Going With the Flow
by Brian Pretti CFA, Contrary Investor. July 10, 2009
The Fed Flow of Funds report for 1Q 2009 hit the Street a while back. And there has already been plenty of coverage concerning consumer net worth (which is simply out of date at this point), the character of systemic leverage, etc. Let’s skip the generic views of life and highlight key data points which importantly relate directly to bigger picture equity and fixed income market themes and potential outcomes of the moment, as well as important benchmarks against which we hope to assess the forward progress, or otherwise, of the US economy itself. Probably too many graphic views of life to come, so I’ll try to keep the commentary very short and directly on point.
First major macro theme that will influence economic outcomes ahead is the continued contraction of the asset backed securities markets. Not surprisingly, 1Q 2009 experienced the deepest nominal dollar contraction in the asset-backed markets both on record and so far in the current cycle. You already know that it was largely the shadow banking system that both defined the character of and drove the prior economic expansion in the US post the 2001 recession. It was not a typical business cycle upon which the US (and really the global economy) was running, but rather a credit cycle. The asset backed securities markets were the key underpinning to the character of the prior economic cycle. Over the last six quarters, contraction in the ABS markets has been close to $600 billion. It's no wonder residential mortgage markets have been gasping for breath and the Fed has so obligingly agreed to spend a generational magnitude of taxpayer dollars compensating for the implosion you see below.
In an environment in which the asset backed securities markets continue to contract, commercial bank lending is the key watch point in terms of the ability of broader credit markets to facilitate forward economic expansion. The coincidental historical directional nature of the rate of change in bank lending and the rate of change in GDP growth is unmistakable. All eyes on the banks ahead and the rate of change in lending as the ABS markets are clearly down for the count and will not be a factor facilitating broader US credit expansion. The deleveraging in the non-bank financial sector continues. A key theme that has been enduring for over a year now that shows no sign of trend change.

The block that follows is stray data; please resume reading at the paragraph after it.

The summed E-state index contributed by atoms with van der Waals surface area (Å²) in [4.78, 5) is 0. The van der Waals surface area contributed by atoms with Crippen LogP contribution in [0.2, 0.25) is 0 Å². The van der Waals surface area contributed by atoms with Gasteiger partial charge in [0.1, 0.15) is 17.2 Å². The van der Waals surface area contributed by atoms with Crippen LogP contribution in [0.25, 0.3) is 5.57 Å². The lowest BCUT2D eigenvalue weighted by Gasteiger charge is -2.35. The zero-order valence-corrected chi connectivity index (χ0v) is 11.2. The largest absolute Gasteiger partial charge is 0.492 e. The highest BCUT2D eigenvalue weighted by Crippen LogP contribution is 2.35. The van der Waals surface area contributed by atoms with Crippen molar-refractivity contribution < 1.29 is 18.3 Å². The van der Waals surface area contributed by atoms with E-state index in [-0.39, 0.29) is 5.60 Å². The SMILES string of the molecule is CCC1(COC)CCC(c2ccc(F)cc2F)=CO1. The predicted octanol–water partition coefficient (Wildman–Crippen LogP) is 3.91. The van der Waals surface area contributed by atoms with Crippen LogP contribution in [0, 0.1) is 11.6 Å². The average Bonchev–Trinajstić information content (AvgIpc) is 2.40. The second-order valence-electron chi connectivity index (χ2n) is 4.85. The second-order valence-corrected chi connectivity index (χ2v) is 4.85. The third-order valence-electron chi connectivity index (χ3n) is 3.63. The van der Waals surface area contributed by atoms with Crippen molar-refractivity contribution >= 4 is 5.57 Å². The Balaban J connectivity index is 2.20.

Although not in outright deleveraging mode in academic or specific terms, non-financial corporate leverage growth has slowed meaningfully over the last year plus, falling from approximately 14% year over year to near 4%. It’s pretty simple, during economic downturns non-financial sector borrowing and spending slows. Capital spending ex-government defense spending has been very weak as of late. It’s a good bet this continues into the second half of the year at best, and perhaps longer dependent on whether the inventory rebuild cycle to come engenders broader economic firming. The important point here is that this ongoing rate of change decline in corporate borrowing tells us to watch the industrial and cap spending sectors closely. Yes, they bolted out of the gate as representing high beta equity sectors post the March lows, but an extended lack of corporate capital spending ahead will leave them vulnerable. Watch management comments about forward outlook in upcoming earnings releases for these sectors.
And although this is much more macro and long term in nature, staying aware of and in tune with the year over year rate of change in non-financial sector corporate debt levels is very important in terms of validating broader equity market direction. The following chart makes the point quite elegantly. Yes, equity markets lead rate of change improvement in economic cycles and by inference non-financial corporate debt acceleration. But for an equity market to be correct in attempting to discount a turn up in economic fortunes, the chart below tells us corporate borrowing (and spending) must turn up not too far after the turn in equities to validate the direction change in financial asset prices. It only seems common sense as corporations engage in borrowing (and spending) when they see forward return (economic) opportunities greater than their cost of capital. As of 1Q 2009, no turn up yet in corporate leverage.